In addition to microsatellites [14–18], several polymorphic protein-coding loci have been used to examine genetic diversity of P. vivax populations, including genes encoding the merozoite surface proteins (MSP) [19–28]; the circumsporozoite protein (CSP) [21, 24, 26, 28–30]; and the locus encoding apical membrane antigen 1 (AMA-1) [20, 31–36]. AMA-1 is an immunogenic type 1 integral membrane protein [37–40] that is present in all Plasmodium species so far examined, with at least 16 cysteine residues incorporated into eight intramolecular disulfide bonds, forming the three domains of the protein . This protein is synthesized late in the development of schizonts  during the last four hours of the erythrocytic phase . AMA-1 may have a role in the beginning of the invasion process of the erythrocyte and may be directly responsible for reorientation of the merozoite; and it may initiate the junctional contact between these two cells, which is presumably dependent on Duffy binding proteins .
At the ama-1 locus in P. falciparum, polymorphisms occur non-randomly along the coding region, and the highest polymorphism is found in the three ectodomains, especially in domain I . Moreover, the number of nonsynonymous nucleotide substitutions per nonsynonymous site (d N ) exceeds that of synonymous nucleotide substitutions per synonymous site (d S ), providing evidence that positive Darwinian selection has acted at this locus . Combined with the evidence of a high level of polymorphism at this locus, this result supports the hypothesis that balancing selection has acted to maintain polymorphisms at this locus . It has been proposed that host immune system pressure is responsible for this selection ; and, consistent with this hypothesis, there is evidence that polymorphisms at this locus are responsible for evasion of host antibody-mediated inhibition in P. falciparum . In P. vivax, d N has been found to exceed d S in partial ama-1 sequences , suggesting that this locus is subject to balancing selection in P. vivax as well.
Extensive data on ama-1 polymorphism in P. vivax (pvama-1) have been obtained from Asia, Oceania and Africa [20, 31–33, 35, 36], but there is a relative lack of data from South America, including Brazil. The only sequence data from Brazil involves domain I of 20 isolates; 13 polymorphic sites and eight haplotypes were reported in three Brazilian states .
The intention of the present study was to characterize the worldwide genetic diversity of the polymorphic domain of pvama-1. In addition to published sequences from throughout the world, we obtained sequences from patients in different endemic areas in the Brazilian Amazon. By examining polymorphism at this locus in Brazil and comparing it to other populations throughout the world, we tested the hypothesis that the pattern of genetic diversity at pvama-1 reflects population history, in particular a reduction of the effective population size of P. vivax in the New World. Theoretically, it is expected that effective population size will be the major factor determining gene diversity even at a locus under balancing selection, if the mutation rate and selection coefficient are constant [5–7]. A more complete understanding of the parasite's history in the New World in turn has implications for the epidemiology and control of this parasite in Brazil, where it has become a major public health problem in recent years due to the rapid peopling of the Brazilian Amazon [46–49].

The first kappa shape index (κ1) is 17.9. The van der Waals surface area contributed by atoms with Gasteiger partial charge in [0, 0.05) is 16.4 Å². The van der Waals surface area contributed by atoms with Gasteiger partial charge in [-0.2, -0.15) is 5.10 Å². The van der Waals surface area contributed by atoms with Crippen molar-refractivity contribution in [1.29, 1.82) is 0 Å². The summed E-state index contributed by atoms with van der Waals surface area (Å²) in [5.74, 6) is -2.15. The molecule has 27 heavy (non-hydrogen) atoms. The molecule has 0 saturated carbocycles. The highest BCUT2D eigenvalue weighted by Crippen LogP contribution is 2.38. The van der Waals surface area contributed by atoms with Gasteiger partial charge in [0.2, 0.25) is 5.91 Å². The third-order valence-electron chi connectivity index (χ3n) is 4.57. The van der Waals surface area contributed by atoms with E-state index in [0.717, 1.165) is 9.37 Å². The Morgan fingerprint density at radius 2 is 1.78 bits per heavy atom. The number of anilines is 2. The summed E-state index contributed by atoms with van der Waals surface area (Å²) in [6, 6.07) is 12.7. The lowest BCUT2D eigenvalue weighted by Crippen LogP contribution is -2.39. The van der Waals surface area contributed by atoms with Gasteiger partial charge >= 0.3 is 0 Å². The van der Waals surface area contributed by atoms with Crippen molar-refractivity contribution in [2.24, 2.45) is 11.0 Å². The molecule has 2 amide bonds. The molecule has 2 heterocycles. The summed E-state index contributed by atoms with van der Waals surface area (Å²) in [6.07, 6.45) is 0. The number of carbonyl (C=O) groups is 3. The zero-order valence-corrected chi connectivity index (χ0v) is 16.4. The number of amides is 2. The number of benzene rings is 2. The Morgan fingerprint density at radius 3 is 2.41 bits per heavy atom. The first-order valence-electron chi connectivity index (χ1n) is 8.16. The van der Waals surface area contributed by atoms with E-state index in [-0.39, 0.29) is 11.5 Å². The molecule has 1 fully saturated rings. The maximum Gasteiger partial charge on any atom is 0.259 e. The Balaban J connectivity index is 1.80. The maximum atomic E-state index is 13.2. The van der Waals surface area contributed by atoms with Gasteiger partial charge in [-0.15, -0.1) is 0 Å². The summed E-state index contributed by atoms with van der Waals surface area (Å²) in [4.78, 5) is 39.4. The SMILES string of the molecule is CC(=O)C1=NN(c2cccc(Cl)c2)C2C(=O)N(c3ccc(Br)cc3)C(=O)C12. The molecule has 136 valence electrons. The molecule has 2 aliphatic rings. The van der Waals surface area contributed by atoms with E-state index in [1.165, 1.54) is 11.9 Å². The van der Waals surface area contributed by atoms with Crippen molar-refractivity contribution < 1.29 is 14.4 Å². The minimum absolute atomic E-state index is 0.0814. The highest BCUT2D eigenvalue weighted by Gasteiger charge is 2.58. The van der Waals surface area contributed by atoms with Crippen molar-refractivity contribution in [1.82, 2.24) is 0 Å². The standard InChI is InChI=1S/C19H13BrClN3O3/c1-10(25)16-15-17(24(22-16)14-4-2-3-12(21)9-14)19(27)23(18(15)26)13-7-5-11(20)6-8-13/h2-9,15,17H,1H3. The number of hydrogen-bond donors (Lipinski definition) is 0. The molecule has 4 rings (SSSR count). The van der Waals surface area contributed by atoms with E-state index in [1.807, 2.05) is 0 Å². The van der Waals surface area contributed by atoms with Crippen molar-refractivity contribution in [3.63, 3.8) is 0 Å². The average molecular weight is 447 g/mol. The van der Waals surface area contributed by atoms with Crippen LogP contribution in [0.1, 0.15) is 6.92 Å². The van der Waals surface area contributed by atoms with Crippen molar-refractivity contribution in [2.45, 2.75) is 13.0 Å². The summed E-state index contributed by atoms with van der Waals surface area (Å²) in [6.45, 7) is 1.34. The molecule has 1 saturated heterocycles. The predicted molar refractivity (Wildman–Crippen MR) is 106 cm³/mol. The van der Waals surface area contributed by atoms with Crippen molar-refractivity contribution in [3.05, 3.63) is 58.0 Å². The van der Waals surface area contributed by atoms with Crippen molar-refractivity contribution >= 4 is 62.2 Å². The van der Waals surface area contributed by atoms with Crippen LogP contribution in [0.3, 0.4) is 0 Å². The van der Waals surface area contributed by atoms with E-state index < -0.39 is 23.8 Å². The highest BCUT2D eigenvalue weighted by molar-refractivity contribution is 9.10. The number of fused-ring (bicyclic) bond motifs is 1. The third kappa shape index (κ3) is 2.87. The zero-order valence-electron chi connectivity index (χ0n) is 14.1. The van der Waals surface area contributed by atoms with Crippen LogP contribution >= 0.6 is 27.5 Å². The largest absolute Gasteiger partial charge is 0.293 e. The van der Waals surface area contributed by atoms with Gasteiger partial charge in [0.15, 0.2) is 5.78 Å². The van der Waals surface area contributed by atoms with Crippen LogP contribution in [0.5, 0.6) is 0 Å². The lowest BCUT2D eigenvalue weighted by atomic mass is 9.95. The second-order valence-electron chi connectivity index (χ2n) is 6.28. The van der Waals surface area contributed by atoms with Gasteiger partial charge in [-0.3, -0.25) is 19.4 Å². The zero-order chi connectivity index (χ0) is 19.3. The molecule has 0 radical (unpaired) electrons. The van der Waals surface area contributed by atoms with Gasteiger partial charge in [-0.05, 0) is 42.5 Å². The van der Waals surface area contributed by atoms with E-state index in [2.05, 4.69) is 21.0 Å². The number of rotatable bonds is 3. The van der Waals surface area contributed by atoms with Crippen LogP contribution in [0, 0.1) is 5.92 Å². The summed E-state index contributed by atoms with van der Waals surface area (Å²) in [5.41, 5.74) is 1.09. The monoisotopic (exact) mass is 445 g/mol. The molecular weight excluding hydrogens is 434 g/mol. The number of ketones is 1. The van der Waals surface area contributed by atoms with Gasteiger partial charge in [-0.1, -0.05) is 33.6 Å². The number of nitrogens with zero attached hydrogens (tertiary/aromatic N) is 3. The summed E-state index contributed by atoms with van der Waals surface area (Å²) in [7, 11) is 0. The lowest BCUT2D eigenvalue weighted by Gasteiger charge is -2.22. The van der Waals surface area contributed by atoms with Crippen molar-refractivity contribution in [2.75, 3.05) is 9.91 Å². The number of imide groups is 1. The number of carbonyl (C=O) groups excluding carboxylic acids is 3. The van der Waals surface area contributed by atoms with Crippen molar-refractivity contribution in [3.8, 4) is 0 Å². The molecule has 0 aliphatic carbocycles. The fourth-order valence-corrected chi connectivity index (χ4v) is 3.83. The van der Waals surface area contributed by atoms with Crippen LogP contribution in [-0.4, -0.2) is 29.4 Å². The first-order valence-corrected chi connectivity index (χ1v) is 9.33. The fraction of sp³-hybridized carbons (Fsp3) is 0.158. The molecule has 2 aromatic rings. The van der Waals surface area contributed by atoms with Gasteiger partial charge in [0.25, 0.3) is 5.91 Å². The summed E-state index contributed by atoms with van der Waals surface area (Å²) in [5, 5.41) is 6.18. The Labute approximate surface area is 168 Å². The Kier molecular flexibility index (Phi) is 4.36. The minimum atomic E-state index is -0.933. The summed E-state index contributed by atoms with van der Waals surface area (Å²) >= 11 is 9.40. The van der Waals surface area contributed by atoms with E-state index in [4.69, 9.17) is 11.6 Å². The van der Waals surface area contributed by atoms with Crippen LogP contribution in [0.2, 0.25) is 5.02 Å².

We obtained 105 Brazilian pvama-1 sequences, covering bases 274–759 of the PH-84 isolate, corresponding to amino acids 92–253 (GenBank accession nos. EF031154 – EF031216 and EF057446 – EF057487 – see Additional file 1). The Brazilian isolates included 28 polymorphic nucleotide sites, leading to 26 amino acids replacements. Eight polymorphic sites were not previously described, including a synonymous substitution and seven non-synonymous substitutions (see Additional file 2). From 93 unique sequences, 27 haplotypes were identified (see Additional file 3). The nucleotide and haplotype diversities among Brazilian samples were 0.016620 ± 0.00073 and 0.91800 ± 0.00019, respectively.
F ST values at the pvama-1 locus among world regions.
Estimates of F ST among Brazilian states1.